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What are the Capital Markets?

What are the Capital Markets?


Capital markets are where financial instruments (e.g., tax-exempt bonds, taxable bonds, etc.) are sold and traded. Organizations raise capital by selling financial instruments in the primary market. Once a financial instrument is originally sold, it gets traded between investors in the secondary market..

Capital markets can generally be broken into two categories: primary markets and secondary markets. A primary market is one where entities issue new securities, while a secondary market is where securities are resold to other investors.

Depending on the type of security being sold, there are multiple processes and entities that monitor and oversee issuance. Federal agencies including the Securities and Exchange Commission monitor transactions. Required public documentation informs investors of the use of the capital being raised by the organization borrowing the money. In the case of bonds, an Official Statement provides potential buyers with the terms of the bond issuance and includes all necessary information to make an informed investment decision. Finally, outside organizations such as Moody’s Investors Service monitor the risk of repayment of the debt.


A city has decided to raise capital to build a new government building. As is often the case with these projects, city’s plan is to acquire the funds through a bond issuance to investors in the primary market.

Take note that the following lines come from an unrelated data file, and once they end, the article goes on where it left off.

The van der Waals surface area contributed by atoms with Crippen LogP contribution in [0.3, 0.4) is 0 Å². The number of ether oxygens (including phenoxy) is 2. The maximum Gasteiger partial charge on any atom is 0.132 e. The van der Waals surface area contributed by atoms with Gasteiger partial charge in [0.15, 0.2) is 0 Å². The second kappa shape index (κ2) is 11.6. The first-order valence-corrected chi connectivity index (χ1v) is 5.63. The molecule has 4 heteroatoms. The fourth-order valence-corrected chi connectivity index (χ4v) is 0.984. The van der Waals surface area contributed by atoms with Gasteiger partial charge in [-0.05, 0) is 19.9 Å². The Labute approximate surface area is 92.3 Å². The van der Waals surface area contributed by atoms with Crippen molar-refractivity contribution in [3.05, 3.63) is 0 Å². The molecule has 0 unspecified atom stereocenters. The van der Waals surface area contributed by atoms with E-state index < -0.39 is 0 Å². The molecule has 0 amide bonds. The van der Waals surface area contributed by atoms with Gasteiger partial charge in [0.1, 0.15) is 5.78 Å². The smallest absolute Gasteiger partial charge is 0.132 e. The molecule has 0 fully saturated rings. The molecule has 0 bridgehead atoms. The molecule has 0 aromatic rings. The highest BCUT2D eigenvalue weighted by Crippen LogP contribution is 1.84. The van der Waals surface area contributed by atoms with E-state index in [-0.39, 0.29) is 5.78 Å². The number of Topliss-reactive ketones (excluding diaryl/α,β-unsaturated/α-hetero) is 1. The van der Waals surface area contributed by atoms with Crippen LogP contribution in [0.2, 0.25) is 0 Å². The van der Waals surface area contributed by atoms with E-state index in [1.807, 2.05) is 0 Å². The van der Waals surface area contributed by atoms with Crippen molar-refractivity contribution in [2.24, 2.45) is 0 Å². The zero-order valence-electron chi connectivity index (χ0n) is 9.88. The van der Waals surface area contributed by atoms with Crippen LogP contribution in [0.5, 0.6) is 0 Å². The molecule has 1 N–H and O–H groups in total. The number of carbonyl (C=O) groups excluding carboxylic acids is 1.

In the future, if any of those original investors decide to resell their securities, they would do so in a secondary market.

What's important here?

For investors, the capital markets serve as a way to purchase investment securities to make a potential profit. For the organizations issuing securities, capital markets serve as a way to raise the capital needed to finance projects. 

In the municipal bond market prior to the initial sale of a security the Preliminary Official Statement (POS) informs the buyer of the security about: 

  • The issuer, including its main business and financials
  • The project being undertaken
  • Other information – such as the credit quality of the issuer – that is needed to allow the buyer to make a fair decision on the value of the bond 
The Official Statement is a finalized version of the POS, used by prospective buyers in the secondary market to gain knowledge of the securities they are potentially going to purchase.